Delegation: A Key to a good Executive Assistant
Many PAs who are looking to make the transition to an EA role or even existing PAs struggle with understanding the skills that are required to make you an Executive Assistant. One key skill for the EA role is the ability to delegate, which is a skill that many an EA or other managerial staff person struggles to enhance. Delegation in theory is not difficult; we have too much to do and we accordingly delegate the task to someone else. However, in the real world telling somebody to do something is not that easy.
A skill for anyone new to managerial grade jobs
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It is not just Executive Assistants who struggle with delegating to others, but it is also many junior and middle managers. This is for many individual specific reasons, but some key issues are that people are trained not be bossy and tell people what to do. It is ingrained in our social conscience not to be rude and make people not like us. Furthermore, mastering how best to ask different personality types to do various tasks is something we all struggle with. Some people are confrontational and resist doing extra work, so it is necessary to deal with them differently to the more natural helpers.
How to Delegate for an Executive Assistant
The comprehension of how to delegate effectively is also difficult to master. Is it the case that someone else is better suited to a task than yourself. This is an important question, you can gain greatly from understanding all the resources available and where talents, skills and work experience lie. It is great if you give a task to an expert who completes the tasks faster and to a higher standard. However, if you delegate inappropriately, time can be wasted in training the member of staff or redoing the work.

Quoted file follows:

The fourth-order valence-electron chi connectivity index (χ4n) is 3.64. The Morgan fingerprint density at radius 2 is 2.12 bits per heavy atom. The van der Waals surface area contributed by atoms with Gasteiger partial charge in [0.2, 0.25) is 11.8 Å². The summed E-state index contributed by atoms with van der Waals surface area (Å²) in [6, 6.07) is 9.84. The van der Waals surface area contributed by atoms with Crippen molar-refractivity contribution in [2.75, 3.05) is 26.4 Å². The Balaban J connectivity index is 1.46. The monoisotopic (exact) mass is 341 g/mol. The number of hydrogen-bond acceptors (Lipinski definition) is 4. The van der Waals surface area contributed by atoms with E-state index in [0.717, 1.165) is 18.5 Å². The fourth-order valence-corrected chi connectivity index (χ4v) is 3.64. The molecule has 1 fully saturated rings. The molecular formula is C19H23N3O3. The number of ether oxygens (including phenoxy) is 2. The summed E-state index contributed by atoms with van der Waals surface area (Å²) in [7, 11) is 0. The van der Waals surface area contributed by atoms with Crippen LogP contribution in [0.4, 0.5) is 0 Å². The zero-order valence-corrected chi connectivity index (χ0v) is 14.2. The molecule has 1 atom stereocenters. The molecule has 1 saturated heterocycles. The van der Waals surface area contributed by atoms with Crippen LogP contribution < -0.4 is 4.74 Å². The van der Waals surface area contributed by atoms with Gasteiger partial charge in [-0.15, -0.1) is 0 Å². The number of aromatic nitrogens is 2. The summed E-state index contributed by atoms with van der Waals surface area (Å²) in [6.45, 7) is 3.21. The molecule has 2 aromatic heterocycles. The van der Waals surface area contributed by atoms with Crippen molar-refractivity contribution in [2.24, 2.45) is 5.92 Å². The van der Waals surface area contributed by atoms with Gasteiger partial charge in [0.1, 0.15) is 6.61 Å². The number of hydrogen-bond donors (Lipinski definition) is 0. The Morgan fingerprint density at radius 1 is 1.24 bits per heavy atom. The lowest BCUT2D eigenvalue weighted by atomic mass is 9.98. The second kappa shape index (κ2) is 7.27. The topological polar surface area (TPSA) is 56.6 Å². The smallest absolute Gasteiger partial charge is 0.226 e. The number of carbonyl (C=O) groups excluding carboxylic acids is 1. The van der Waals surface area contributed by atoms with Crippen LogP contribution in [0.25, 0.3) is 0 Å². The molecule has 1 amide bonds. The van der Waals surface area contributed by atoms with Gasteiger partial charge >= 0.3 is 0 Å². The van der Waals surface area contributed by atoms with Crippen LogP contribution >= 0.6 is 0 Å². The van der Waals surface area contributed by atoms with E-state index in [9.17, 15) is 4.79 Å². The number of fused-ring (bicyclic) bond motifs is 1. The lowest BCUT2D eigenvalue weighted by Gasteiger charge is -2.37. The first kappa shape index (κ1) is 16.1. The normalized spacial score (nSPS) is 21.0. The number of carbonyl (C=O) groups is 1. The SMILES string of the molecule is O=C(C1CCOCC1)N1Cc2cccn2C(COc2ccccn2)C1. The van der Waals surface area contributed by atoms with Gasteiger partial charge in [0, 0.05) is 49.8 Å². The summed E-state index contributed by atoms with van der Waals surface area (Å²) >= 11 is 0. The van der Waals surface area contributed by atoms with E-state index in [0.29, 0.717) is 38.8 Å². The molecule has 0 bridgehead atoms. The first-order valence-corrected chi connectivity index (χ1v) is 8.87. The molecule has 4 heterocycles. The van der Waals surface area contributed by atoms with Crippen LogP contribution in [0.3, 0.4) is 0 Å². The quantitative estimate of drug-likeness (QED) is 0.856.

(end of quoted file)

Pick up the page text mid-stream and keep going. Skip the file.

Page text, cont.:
The added complication for an Executive Assistant
An Executive Assistant has it harder than their managers in many ways and one thing that is more difficult in this case is delegation. This is for one simple reason; they have not got the authority. Managers tell their subordinates to do things and they expect cooperation because they are their boss. An Executive Assistant sometimes has authority, but more often than that does not have any subordinates. Therefore, a good delegator in this scenario will need to use excellent people skills in order to get people to do tasks for them, as they do not have any line authority over them.
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These are some of the key skills that I have noticed Executive Assistants struggle with and you can find out about my Executive PA Course
on this link.